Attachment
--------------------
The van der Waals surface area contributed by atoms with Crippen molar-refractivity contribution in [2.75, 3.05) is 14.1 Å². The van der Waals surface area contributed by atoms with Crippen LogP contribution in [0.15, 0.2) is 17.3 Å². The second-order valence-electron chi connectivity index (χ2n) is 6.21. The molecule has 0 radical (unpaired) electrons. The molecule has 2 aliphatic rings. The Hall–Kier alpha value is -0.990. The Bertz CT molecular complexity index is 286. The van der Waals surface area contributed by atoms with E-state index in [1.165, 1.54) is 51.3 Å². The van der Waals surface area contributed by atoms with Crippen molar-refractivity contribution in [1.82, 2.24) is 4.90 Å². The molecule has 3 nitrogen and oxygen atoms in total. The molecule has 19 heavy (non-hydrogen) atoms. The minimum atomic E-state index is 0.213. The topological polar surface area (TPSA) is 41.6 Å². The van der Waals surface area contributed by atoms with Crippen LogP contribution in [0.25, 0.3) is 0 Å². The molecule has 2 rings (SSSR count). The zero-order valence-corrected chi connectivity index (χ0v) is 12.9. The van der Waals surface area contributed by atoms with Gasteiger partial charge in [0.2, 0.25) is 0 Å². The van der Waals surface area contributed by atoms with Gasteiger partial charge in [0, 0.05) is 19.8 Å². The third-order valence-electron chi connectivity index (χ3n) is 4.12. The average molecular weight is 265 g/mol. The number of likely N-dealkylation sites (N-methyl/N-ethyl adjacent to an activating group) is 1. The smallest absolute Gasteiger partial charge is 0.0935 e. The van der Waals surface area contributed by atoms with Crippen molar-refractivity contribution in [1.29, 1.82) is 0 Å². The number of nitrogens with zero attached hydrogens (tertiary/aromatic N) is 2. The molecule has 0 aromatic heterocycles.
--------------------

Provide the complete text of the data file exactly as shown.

The van der Waals surface area contributed by atoms with Crippen molar-refractivity contribution in [2.75, 3.05) is 14.1 Å². The van der Waals surface area contributed by atoms with Crippen LogP contribution in [0.15, 0.2) is 17.3 Å². The second-order valence-electron chi connectivity index (χ2n) is 6.21. The molecule has 0 radical (unpaired) electrons. The molecule has 2 aliphatic rings. The Hall–Kier alpha value is -0.990. The Bertz CT molecular complexity index is 286. The van der Waals surface area contributed by atoms with E-state index in [1.165, 1.54) is 51.3 Å². The van der Waals surface area contributed by atoms with Crippen molar-refractivity contribution in [1.82, 2.24) is 4.90 Å². The molecule has 3 nitrogen and oxygen atoms in total. The molecule has 19 heavy (non-hydrogen) atoms. The minimum atomic E-state index is 0.213. The topological polar surface area (TPSA) is 41.6 Å². The van der Waals surface area contributed by atoms with Crippen LogP contribution in [0.25, 0.3) is 0 Å². The molecule has 2 rings (SSSR count). The zero-order valence-corrected chi connectivity index (χ0v) is 12.9. The van der Waals surface area contributed by atoms with Gasteiger partial charge in [0.2, 0.25) is 0 Å². The van der Waals surface area contributed by atoms with Gasteiger partial charge in [0, 0.05) is 19.8 Å². The third-order valence-electron chi connectivity index (χ3n) is 4.12. The average molecular weight is 265 g/mol. The number of likely N-dealkylation sites (N-methyl/N-ethyl adjacent to an activating group) is 1. The smallest absolute Gasteiger partial charge is 0.0935 e. The van der Waals surface area contributed by atoms with Crippen molar-refractivity contribution in [1.29, 1.82) is 0 Å². The number of nitrogens with zero attached hydrogens (tertiary/aromatic N) is 2. The molecule has 0 aromatic heterocycles.